From the Court of Appeals for the First District of Texas
Johnny Louis Torres Jr. v. State of Texas – PDF of Opinion – Modified and Affirmed
The court’s opinion here deals with an appeal of a conviction for possession of a less than one ounce of cocaine, a state jail felony which was enhanced to a second degree felony by prior state jail convictions. Mr. Torres pled guilty to the charge, and he was sentenced to twelve years confinement in TDC.
Torres appealed his conviction on two grounds.Firstly that that the trial court did not order a substance abuse evaluation as required by statute. Secondly that he was given a sentence that was impermissibly long because the trial court did not make express oral or written findings on the enhancement paragraphs.
The appellate court overruled Torres’s first point of error because Torres did not raise that particular issue at trial. Citing Alberto v. State, the court found that while a substance abuse evaluation is mandatory, a defendant must assert that right at trial or the claim is waived, and the claim may not be addressed on appeal. 100 S.W.3d 528, 529 (Tex. App.—Texarkana 2003, no pet.).
Torres’s second issue, that his sentence was unlawfully enhanced, was also overruled by the court. Without enhancement, a state jail felony conviction prison sentence is a maximum of two years, however, with enhancement the maximum is increased to twenty years.
Torres argues that he never pled true to any of the enhancement paragraphs making the enhancements invalid, however, the court found that Torres was properly admonished of the punishment range when he signed the plea agreement paperwork. Torres also pled guilty to the indictment which contained the same enhancement paragraphs, which the court found also constituted a plea of “true” to the enhancement allegations.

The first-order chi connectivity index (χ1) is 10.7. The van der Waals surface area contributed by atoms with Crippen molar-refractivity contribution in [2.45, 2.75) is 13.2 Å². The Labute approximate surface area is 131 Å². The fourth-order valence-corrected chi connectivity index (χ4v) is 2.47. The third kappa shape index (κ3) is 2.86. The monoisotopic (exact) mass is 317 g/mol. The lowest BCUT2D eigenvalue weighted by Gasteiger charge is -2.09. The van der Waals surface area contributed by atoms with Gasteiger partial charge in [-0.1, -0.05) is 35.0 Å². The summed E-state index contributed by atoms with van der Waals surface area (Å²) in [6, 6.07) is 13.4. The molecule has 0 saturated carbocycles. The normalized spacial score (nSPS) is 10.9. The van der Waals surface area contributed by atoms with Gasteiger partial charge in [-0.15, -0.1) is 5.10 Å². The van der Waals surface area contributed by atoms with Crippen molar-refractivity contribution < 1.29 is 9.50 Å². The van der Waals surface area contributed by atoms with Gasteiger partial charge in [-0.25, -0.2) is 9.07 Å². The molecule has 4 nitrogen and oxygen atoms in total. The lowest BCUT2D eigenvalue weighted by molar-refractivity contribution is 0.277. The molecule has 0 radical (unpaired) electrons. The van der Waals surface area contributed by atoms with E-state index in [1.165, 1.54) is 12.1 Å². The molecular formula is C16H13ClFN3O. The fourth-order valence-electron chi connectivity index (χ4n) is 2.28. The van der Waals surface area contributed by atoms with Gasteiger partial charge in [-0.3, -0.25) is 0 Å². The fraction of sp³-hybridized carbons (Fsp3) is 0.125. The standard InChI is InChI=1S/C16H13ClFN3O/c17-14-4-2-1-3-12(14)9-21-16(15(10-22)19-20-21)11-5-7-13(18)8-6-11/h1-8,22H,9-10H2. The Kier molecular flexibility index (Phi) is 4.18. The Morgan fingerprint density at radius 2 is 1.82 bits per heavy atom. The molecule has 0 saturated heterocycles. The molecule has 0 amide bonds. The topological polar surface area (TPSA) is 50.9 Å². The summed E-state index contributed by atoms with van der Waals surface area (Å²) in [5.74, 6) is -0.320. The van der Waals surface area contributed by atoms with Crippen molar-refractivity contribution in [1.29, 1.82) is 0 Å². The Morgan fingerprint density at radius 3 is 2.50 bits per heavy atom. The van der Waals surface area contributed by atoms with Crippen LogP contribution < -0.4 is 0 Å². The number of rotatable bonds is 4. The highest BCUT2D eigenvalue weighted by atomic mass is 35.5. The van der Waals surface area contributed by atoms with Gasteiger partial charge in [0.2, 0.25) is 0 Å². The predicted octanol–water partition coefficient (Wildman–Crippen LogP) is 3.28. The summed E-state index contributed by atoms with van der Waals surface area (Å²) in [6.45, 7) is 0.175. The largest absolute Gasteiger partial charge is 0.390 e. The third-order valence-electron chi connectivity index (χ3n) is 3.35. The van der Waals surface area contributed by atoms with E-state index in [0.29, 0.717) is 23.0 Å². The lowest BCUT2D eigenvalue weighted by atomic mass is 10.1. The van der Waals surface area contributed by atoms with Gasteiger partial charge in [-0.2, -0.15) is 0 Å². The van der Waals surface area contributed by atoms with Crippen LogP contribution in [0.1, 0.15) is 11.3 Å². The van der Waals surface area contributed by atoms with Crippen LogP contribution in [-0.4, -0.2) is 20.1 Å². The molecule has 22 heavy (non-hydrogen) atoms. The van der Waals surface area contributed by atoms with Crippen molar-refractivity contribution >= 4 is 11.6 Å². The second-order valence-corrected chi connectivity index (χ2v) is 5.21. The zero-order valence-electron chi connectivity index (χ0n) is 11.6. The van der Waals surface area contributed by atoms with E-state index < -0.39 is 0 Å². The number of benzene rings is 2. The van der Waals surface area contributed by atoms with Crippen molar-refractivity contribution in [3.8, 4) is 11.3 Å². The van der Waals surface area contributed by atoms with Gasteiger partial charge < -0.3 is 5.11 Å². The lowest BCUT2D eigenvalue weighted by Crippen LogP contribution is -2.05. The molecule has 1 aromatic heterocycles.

The court found that even though the trial court made no express findings about the enhancement paragraphs, the trial court impliedly found them true. A trial court can make an implied finding of true to enhancement allegations when the record establishes the truth of the allegation. Appellate courts will find that such an implied finding was made if the punishment range is outside the range of the underlying offense, but was in the range for the enhanced offense. The court found that Torres acknowledged the enhancements in the documents he signed and that the punishment was inside the range for the enhanced offense. The court then found that the implied findings were supported by the record because Torres pled true to the offense which is considered to be enough evidence to support the enhancement allegation. The court then modified the record to indicate that Torres pled true to the enhancement paragraphs.